We’re referring to spring as our mid-life awakening. After 15 years in ministry, we, along with our two energetic boys, are stepping out of church pastoring, packing our home, and following a stirring across the country. We can’t ignore the several-year tug to intentionally choose a slower-paced town (one we can afford), with space to roam, and creative souls with whom to connect.
The winter leading up to this decision has been marathonish. Much pruning. Much stripping away until I feel nubby and naked. Much shedding of protective, comfortable, layers.
Yet, deep go the roots. This stirring served as the catalyst to becoming our created, congruent selves.
And I’m scared, yet secure in the comfort of what deep-rooted dependency is teaching of my Savior’s nearness.
Our oldest son’s teacher assigned each student three caterpillars to care for through every stage. The goal? To eventually release dozens of butterflies as a class. One night Tanner collapsed in my lap, bawling, devastated about his three chrysalises that fell off his desk and perished on the floor. No chance of becoming butterflies, he saw only what seemed dead.
That’s how winter felt. Dead. No life. Waiting. Surrendering. Listening. But I allowed the winter to deepen my roots, to hold tight as God pruned and stripped away my comforts, plans, finances, identity, relationships, and all the extra that entangled selfishness in me, and found myself in the quiet of what deep roots offered.
This quiet became protection from noise and distraction and a temptation to burst out too quickly, to fly on my own accord, to create a self-manufactured bud where my roots still needed to go deeper, to become stronger, to be nourished by the gardener of my soul. The deeper the roots, the clearer He whispered, “Draw protection and answers from Me and Me alone.”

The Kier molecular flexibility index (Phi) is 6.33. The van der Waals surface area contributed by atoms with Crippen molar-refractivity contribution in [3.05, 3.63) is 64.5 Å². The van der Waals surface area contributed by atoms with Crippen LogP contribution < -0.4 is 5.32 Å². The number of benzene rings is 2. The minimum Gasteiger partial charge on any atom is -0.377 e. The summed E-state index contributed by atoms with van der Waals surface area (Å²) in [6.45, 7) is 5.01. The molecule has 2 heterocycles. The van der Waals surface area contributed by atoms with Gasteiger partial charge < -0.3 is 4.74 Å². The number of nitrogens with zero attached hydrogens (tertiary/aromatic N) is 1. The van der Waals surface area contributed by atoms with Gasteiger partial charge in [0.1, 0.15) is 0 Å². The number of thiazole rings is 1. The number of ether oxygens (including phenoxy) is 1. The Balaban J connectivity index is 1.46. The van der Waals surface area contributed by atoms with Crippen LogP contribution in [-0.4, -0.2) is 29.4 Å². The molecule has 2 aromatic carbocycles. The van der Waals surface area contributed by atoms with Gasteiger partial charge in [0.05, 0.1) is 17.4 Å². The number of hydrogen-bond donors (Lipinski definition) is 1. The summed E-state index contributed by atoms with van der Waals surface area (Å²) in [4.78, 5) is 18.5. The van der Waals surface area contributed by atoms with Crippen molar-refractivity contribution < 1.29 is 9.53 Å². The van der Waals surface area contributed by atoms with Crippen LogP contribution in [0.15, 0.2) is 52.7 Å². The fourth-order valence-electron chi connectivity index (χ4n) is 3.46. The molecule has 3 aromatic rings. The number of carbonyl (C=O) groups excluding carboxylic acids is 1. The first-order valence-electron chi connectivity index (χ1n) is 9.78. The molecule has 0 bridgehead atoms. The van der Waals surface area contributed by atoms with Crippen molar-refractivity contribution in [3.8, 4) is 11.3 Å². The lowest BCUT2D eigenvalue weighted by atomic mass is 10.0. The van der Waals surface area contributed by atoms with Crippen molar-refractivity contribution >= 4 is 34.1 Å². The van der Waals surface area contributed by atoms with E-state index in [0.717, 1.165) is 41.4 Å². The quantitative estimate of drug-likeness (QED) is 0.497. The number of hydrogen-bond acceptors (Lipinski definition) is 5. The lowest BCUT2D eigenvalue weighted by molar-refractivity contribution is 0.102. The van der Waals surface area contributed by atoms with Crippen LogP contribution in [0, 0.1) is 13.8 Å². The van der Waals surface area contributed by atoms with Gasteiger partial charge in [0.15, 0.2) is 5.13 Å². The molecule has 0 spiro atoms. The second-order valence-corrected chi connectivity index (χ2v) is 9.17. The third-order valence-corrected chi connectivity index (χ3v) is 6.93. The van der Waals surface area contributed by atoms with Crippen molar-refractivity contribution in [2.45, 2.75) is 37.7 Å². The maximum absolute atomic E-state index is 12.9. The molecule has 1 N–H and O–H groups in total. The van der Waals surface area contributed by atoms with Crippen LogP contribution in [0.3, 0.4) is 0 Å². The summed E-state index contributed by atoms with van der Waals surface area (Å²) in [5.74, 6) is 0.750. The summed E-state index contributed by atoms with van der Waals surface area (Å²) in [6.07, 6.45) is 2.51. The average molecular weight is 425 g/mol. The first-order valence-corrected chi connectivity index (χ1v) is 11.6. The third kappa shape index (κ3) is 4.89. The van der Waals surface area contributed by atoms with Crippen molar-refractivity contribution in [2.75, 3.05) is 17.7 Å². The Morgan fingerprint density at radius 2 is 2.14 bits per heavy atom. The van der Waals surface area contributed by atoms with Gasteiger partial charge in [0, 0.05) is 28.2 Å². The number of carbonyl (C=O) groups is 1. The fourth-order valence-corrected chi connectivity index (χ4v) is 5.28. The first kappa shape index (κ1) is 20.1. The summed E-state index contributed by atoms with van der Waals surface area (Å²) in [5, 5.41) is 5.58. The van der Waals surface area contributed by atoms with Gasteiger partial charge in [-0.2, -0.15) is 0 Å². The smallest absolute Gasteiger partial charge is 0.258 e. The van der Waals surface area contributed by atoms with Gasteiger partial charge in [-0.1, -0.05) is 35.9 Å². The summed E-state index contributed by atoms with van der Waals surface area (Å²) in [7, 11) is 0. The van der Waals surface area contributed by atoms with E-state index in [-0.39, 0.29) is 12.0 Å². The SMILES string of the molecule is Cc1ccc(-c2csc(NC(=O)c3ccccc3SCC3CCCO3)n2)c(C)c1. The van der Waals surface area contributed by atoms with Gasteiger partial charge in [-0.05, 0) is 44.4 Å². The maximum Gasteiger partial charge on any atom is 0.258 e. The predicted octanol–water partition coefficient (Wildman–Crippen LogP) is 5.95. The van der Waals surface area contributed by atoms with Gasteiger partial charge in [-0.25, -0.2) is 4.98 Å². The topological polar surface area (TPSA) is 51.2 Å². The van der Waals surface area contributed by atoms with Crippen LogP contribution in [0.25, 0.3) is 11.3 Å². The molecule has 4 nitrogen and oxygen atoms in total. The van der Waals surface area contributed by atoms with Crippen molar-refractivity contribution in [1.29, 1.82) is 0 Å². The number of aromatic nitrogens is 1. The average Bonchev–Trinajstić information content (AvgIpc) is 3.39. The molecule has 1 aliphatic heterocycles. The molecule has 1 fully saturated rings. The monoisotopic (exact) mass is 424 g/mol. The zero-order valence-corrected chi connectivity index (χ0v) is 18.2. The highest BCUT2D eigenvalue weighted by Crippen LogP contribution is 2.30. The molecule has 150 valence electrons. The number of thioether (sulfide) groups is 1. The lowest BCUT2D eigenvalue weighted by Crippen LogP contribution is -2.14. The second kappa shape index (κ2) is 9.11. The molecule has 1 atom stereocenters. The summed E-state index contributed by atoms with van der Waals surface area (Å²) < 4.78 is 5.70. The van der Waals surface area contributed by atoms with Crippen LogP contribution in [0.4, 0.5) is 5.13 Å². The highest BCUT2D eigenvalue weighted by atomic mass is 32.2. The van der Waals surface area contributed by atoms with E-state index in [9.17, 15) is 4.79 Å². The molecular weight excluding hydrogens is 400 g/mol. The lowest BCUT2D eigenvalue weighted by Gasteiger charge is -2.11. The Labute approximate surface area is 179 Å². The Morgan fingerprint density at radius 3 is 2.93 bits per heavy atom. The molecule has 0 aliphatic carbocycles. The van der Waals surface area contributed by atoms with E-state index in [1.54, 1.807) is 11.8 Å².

Deep go the roots as our family surrenders job titles, a paycheck, the nearness of family and friends, answers and control.
Deep go the roots as I cling to His truth and allow Him to lead me along quiet waters so He alone can restore my soul. Deep go my roots as I practice dwelling in the house of the Lord forever (Psalm 23:3,6).
The deeper the roots, the quieter and darker it becomes. Before, quiet felt paralyzing. Quiet felt like eternal winter, as if I’d be in this cocoon without hope of the day I can burst out a vibrant, free butterfly. But there’s something I’m finding God is doing with this gift of quiet. He’s inviting me to discover that when I meet Him in this space of silence, protection is quiet’s gift. Protection from pushing myself beyond a space I have to leave in order to calm the discomfort of no answers or next steps.
Quiet is actually the most holy gift, for it’s where I find His peace. An invitation to curl up in His arms and let His nearness wash over me, to sturdy my anxious thoughts, and attach these stirrings to a foundation that will not blow over when circumstances shift. The deeper the roots, the closer I grope in the dark to find Him right here.
So friend, if you’re like me and in a season of mid-life awakening, trust that winter will not last forever. Allow the pruning and stripping, allow what seems dead to be a surrender to go deeper. Let Him draw you to find comfort in His quiet nearness. And there, what do you hear?
The Lord is my shepherd, I lack nothing. He makes me lie down in green pastures. (Psalm 23:1-2)
The day after Tanner’s baby butterflies died, he came home grinning. “My teacher decided to combine everyone’s chrysalis together.”
Weeks later, from what seemed dead, thirty students walked outside, threw open their palms to the spring air and a flurry of monarchs ascended heavenward.
Spring will come and with it new answers. But one truth will not be forgotten: with every bud, flower, and butterfly bursting on scene is a beautiful reminder that what once seemed dead and cut back actually needed quiet and time, deep roots and surrender to create the very essence of life as it now is.Leave a Comment